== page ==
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The American National Standards Institute (ANSI) has released a workshop report on the findings of its April event, Toward Product Standards for Sustainability. Organized by ANSI with the support of the U.S. Environmental Protection Agency (EPA), the workshop brought together a broad range of experts and advocates to share insights and develop recommendations on standards and criteria for sustainable products.
More than 240 in-person participants and over 100 more via a live Webinar attended the April 8-9 workshop, representing government, industry, standards developing organizations (SDOs), consortia and consumers.
"More than ever, Americans are shopping with sustainability in mind," said S. Joe Bhatia, ANSI president and CEO. "But when concepts like 'green' and 'socially responsible' can mean different things from one product to the next, consumers become confused and frustrated. By collaborating across sectors and building consensus through a partnership between government and industry, we will help establish uniform technical requirements, methods, processes, and practices that address sustainability for products on store shelves nationwide."
The report begins with an overview of the workshop and offers a primer of the U.S. standards and conformity assessment system. It then details the discussions and findings of the workshop, which centered on three focused panels, a keynote address, and breakout sessions for more in-depth dialogue among attendees. The document also includes a list of participants and captures the full results of all breakout sessions, which were conducted in small groups of up to 10 attendees and individually for webinar participants.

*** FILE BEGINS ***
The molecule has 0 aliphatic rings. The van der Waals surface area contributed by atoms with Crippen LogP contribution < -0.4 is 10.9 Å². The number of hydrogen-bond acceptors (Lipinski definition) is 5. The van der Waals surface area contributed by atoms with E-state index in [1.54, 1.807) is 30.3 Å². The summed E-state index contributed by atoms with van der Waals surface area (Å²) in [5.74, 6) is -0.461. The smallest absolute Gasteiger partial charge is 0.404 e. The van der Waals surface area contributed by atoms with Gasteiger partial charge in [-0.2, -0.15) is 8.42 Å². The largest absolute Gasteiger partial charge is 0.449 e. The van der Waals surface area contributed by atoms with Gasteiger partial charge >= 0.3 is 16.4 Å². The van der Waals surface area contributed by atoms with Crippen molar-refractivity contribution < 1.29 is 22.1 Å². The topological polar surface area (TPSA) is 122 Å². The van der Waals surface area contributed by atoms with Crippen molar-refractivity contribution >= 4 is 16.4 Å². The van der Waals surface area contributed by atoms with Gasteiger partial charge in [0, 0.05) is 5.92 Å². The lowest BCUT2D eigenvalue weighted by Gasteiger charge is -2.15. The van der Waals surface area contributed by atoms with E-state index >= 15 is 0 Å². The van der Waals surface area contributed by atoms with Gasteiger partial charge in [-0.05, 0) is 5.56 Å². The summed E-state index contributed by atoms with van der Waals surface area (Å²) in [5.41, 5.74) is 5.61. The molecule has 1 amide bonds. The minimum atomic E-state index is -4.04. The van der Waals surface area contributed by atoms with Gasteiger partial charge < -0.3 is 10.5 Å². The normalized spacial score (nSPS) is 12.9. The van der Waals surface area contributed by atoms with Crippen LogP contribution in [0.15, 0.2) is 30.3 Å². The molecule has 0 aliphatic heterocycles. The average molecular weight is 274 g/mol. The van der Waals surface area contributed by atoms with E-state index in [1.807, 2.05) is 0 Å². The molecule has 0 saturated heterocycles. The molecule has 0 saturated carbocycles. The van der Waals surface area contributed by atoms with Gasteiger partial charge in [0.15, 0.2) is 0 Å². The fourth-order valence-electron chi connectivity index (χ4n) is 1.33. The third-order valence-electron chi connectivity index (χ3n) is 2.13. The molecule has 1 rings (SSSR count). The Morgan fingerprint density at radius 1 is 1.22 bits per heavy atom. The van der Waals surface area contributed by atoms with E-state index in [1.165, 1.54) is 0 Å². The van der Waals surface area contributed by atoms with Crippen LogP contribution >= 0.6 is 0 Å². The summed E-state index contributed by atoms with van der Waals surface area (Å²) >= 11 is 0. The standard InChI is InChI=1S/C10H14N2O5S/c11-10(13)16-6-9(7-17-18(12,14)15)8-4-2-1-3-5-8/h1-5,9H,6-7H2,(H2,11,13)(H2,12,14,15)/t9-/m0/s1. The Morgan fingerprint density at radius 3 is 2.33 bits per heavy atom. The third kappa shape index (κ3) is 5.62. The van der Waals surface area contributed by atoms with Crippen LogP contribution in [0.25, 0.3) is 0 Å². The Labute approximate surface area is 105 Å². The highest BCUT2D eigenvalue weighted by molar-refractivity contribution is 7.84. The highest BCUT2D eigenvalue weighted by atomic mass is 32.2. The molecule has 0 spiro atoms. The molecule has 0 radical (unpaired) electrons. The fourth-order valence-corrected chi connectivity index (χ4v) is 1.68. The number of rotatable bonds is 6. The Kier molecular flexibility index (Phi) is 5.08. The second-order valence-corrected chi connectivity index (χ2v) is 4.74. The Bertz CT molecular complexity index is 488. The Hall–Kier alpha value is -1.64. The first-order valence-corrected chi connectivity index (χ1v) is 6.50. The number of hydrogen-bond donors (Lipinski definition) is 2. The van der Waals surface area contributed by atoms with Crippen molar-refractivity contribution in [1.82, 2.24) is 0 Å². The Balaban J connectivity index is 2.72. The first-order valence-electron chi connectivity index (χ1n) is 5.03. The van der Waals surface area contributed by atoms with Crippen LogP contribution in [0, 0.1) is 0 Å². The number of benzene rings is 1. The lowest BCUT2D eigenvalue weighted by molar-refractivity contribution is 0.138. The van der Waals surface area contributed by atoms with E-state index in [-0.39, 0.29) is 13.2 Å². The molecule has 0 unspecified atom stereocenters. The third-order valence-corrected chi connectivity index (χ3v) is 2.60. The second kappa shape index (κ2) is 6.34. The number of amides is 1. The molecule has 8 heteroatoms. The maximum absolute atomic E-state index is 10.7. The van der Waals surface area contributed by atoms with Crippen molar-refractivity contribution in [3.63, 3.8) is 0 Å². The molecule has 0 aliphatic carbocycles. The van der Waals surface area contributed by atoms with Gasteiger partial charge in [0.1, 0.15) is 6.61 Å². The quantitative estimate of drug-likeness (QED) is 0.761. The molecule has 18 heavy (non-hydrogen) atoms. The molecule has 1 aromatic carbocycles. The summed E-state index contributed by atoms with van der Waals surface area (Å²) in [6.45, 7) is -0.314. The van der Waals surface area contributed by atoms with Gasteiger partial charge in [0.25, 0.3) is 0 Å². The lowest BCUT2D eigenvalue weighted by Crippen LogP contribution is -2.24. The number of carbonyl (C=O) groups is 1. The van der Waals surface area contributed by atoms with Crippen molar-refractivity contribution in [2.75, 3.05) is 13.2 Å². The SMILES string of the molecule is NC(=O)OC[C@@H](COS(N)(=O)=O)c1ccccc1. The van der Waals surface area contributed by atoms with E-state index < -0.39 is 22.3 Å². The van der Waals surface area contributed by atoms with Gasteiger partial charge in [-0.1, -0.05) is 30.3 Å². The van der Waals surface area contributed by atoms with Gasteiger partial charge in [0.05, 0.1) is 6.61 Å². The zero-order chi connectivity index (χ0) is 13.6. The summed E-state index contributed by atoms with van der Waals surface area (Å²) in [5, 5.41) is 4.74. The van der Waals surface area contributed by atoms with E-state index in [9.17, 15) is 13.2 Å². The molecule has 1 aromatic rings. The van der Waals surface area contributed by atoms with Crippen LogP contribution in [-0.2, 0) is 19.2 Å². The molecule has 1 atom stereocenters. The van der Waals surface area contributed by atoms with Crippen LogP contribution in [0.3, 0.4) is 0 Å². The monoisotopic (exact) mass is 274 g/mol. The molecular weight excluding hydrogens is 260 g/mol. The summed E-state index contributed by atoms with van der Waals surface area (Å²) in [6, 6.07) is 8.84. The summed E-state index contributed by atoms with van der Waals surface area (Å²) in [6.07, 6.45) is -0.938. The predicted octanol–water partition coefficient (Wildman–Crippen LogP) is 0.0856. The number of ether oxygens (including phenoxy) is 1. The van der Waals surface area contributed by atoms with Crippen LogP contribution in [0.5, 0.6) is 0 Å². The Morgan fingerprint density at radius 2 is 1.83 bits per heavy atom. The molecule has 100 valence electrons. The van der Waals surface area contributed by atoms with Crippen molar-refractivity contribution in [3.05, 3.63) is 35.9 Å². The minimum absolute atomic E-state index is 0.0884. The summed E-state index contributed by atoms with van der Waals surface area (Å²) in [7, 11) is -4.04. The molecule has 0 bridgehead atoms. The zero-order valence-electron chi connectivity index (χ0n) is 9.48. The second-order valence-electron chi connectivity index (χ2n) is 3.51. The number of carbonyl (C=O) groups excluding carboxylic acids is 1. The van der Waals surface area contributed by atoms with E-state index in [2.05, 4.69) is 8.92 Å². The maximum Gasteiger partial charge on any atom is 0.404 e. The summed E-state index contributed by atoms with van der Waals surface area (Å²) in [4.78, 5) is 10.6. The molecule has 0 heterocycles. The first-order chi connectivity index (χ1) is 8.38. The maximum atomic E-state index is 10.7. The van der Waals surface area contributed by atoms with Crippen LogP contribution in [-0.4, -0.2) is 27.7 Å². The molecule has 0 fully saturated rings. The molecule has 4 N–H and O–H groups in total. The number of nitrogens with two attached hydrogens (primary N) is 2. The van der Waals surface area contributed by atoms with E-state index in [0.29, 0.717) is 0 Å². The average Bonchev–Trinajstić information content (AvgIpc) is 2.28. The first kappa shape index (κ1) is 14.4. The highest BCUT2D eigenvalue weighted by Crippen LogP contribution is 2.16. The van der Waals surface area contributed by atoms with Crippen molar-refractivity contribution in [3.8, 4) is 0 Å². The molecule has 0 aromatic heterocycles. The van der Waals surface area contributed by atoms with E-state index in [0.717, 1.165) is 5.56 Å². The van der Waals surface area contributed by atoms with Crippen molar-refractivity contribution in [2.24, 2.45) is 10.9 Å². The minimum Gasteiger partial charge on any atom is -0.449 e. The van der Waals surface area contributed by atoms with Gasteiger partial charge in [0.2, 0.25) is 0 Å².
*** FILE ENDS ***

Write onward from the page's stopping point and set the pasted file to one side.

Over the course of the two-day workshop, participants reached a number of key conclusions and offered several take-away messages for further consideration, including:
· Consistent and globally accepted terminology tops the list of needs. Until there is consensus, terms like "attribute" and "certification" may be interpreted differently by consumers, standards developers, government and industry.
· Standards should be clearly written so they can be effectively used for reliable certification. The marketplace needs claims that can be substantiated so consumers can reward good performance with their purchasing power.
· An overarching body should coordinate and guide the process going forward with input from the public and private sectors.
The full set of conclusions reached at the workshop is available in the report, and presentations given during the event are available online at ansiposts.ansi.org. To view the workshop agenda and further details, including speakers, visit www.ansi.org/events and follow the link for "Past ANSI Events and Proceedings."
"ANSI is pleased to offer this workshop report as a key resource for all stakeholders interested in the critical issues behind standard-setting and conformity assessment in the sustainability arena," continued Mr. Bhatia. "As part of our mission, ANSI facilitates problem solving through public-private partnerships - this report is just the latest example of the Institute's issue-driven coordination activities. We look forward to continuing to guide this effort on product standards for sustainability and welcome the participation of any and all affected stakeholders."
To view the Toward Product Standards for Sustainability workshop report, visit www.ansi.org.
ANSI is a private non-profit organization whose mission is to enhance U.S. global competitiveness and the American quality of life by promoting, facilitating, and safeguarding the integrity of the voluntary standardization and conformity assessment system. Its membership is comprised of businesses, professional societies and trade associations, standards developers, government agencies, and consumer and labor organizations. The Institute represents the diverse interests of more than 125,000 companies and organizations and 3.5 million professionals worldwide.
The Institute is the official U.S. representative to the International Organization for Standardization (ISO) and, via the U.S. National Committee, the International Electrotechnical Commission (IEC), and is a U.S. representative to the International Accreditation Forum (IAF).